The seventh ingredient is beet pulp. Beet pulp is a controversial ingredient, a high fiber by-product of sugar beet processing.
Some denounce beet pulp as an inexpensive filler while others cite its outstanding intestinal health and blood sugar benefits.
We only call your attention here to the controversy and believe the inclusion of beet pulp in reasonable amounts in most dog foods is entirely acceptable.
The eighth ingredient is flaxseed, one of the best plant sources of healthy omega-3 fatty acids. Provided they’ve first been ground into a meal, flax seeds are also rich in soluble fiber.
However, flaxseed contains about 19% protein, a factor that must be considered when judging the actual meat content of this dog food.
The ninth ingredient is poultry digest. A digest is a chemically hydrolyzed brew of slaughterhouse waste. Animal digests are usually sprayed onto the surface of a dry dog food to improve its taste.
From here, the list goes on to include a number of other items.
But to be realistic, ingredients located this far down the list (other than nutritional supplements) are not likely to affect the overall rating of this product.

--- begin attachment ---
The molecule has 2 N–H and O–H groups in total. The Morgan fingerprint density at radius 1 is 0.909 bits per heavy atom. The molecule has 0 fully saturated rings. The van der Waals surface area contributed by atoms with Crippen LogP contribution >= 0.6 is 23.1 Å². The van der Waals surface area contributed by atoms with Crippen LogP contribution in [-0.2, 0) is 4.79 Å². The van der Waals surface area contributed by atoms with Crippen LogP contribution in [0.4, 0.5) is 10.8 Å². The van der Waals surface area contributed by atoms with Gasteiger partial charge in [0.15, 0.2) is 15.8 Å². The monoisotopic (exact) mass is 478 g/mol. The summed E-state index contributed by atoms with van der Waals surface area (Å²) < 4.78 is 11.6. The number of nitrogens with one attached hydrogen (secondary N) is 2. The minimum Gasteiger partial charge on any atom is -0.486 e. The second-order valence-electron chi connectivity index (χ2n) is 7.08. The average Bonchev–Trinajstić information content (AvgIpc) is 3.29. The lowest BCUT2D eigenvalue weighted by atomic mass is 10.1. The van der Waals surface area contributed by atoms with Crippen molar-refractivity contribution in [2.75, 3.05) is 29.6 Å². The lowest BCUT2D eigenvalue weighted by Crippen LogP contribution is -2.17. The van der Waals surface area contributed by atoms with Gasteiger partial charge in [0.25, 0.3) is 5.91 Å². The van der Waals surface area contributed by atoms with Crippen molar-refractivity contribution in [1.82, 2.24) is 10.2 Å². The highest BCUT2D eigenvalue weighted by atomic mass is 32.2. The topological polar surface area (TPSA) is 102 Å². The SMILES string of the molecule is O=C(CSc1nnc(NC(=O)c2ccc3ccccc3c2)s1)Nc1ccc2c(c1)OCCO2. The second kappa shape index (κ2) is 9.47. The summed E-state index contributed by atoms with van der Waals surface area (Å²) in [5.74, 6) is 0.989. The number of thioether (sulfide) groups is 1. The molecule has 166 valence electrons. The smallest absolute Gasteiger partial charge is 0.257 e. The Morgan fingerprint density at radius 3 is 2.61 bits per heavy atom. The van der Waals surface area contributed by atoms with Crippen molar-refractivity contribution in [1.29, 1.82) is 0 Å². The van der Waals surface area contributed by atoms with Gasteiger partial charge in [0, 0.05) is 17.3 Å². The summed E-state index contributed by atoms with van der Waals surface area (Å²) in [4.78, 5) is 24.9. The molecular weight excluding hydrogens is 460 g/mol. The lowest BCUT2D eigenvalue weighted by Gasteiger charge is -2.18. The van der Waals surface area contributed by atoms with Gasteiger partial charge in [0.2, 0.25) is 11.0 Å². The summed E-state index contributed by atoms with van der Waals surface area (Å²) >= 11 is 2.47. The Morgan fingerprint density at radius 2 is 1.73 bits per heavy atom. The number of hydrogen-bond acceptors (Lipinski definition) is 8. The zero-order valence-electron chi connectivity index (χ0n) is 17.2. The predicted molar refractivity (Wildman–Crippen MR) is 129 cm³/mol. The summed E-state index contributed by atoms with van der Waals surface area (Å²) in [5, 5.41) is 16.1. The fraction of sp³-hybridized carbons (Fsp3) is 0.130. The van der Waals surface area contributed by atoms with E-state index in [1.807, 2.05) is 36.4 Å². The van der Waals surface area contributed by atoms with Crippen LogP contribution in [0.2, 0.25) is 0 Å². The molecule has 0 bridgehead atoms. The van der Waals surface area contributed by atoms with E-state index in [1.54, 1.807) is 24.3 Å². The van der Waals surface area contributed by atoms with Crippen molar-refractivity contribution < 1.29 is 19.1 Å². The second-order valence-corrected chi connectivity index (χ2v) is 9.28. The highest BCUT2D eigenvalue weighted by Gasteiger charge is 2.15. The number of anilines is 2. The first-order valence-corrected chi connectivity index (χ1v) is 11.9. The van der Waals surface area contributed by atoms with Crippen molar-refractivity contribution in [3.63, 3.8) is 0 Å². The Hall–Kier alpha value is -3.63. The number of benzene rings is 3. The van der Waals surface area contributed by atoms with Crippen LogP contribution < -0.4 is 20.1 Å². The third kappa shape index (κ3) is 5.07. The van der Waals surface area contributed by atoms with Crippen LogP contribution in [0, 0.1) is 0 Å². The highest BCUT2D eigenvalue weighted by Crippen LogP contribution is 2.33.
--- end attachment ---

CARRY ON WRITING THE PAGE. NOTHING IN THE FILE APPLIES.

With four notable exceptions…
First, brewers yeast can be a controversial item. Although it’s a by-product of the beer making process, this ingredient is rich in minerals and other healthy nutrients.
Fans believe yeast repels fleas and supports the immune system.
Critics argue yeast ingredients can be linked to allergies. This may be true, but (like all allergies) only if your particular dog is allergic to the yeast itself.
In addition, a vocal minority insists yeast can increase the risk of developing the life-threatening condition known as bloat. However, this is a claim we’ve not been able to scientifically verify.
In any case, unless your dog is specifically allergic to it, yeast can still be considered a nutritious additive.